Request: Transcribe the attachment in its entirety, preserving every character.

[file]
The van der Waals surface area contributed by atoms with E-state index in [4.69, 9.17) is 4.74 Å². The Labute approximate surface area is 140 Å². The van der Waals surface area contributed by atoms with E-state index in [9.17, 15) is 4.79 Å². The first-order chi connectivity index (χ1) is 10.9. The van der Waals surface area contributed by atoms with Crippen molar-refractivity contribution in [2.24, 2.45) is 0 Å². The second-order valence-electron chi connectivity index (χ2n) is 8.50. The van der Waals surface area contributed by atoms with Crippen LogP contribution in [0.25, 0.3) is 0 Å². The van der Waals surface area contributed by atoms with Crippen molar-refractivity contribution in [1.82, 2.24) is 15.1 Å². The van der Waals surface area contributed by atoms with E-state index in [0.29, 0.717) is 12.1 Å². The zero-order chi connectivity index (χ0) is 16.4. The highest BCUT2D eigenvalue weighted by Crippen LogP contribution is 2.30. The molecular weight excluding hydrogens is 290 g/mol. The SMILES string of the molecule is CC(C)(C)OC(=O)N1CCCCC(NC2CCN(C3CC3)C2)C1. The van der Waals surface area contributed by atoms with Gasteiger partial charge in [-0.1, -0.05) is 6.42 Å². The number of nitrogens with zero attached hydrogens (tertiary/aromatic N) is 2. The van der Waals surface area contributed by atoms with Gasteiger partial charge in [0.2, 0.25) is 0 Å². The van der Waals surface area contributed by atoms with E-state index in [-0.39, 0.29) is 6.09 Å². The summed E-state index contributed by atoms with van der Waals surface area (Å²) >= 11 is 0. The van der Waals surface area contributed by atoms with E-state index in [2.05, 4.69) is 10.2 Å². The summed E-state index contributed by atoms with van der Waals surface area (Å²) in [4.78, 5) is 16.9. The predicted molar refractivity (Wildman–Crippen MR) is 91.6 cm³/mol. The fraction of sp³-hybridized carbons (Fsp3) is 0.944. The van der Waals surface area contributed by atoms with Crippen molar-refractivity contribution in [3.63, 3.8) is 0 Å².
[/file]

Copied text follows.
The van der Waals surface area contributed by atoms with E-state index in [4.69, 9.17) is 4.74 Å². The Labute approximate surface area is 140 Å². The van der Waals surface area contributed by atoms with E-state index in [9.17, 15) is 4.79 Å². The first-order chi connectivity index (χ1) is 10.9. The van der Waals surface area contributed by atoms with Crippen molar-refractivity contribution in [2.24, 2.45) is 0 Å². The second-order valence-electron chi connectivity index (χ2n) is 8.50. The van der Waals surface area contributed by atoms with Crippen LogP contribution in [0.25, 0.3) is 0 Å². The van der Waals surface area contributed by atoms with Crippen molar-refractivity contribution in [1.82, 2.24) is 15.1 Å². The van der Waals surface area contributed by atoms with E-state index in [0.29, 0.717) is 12.1 Å². The zero-order chi connectivity index (χ0) is 16.4. The highest BCUT2D eigenvalue weighted by Crippen LogP contribution is 2.30. The molecular weight excluding hydrogens is 290 g/mol. The SMILES string of the molecule is CC(C)(C)OC(=O)N1CCCCC(NC2CCN(C3CC3)C2)C1. The van der Waals surface area contributed by atoms with Gasteiger partial charge in [-0.1, -0.05) is 6.42 Å². The number of nitrogens with zero attached hydrogens (tertiary/aromatic N) is 2. The van der Waals surface area contributed by atoms with Gasteiger partial charge in [0.2, 0.25) is 0 Å². The van der Waals surface area contributed by atoms with E-state index in [-0.39, 0.29) is 6.09 Å². The summed E-state index contributed by atoms with van der Waals surface area (Å²) >= 11 is 0. The van der Waals surface area contributed by atoms with E-state index in [2.05, 4.69) is 10.2 Å². The summed E-state index contributed by atoms with van der Waals surface area (Å²) in [4.78, 5) is 16.9. The predicted molar refractivity (Wildman–Crippen MR) is 91.6 cm³/mol. The fraction of sp³-hybridized carbons (Fsp3) is 0.944. The van der Waals surface area contributed by atoms with Crippen molar-refractivity contribution in [3.63, 3.8) is 0 Å².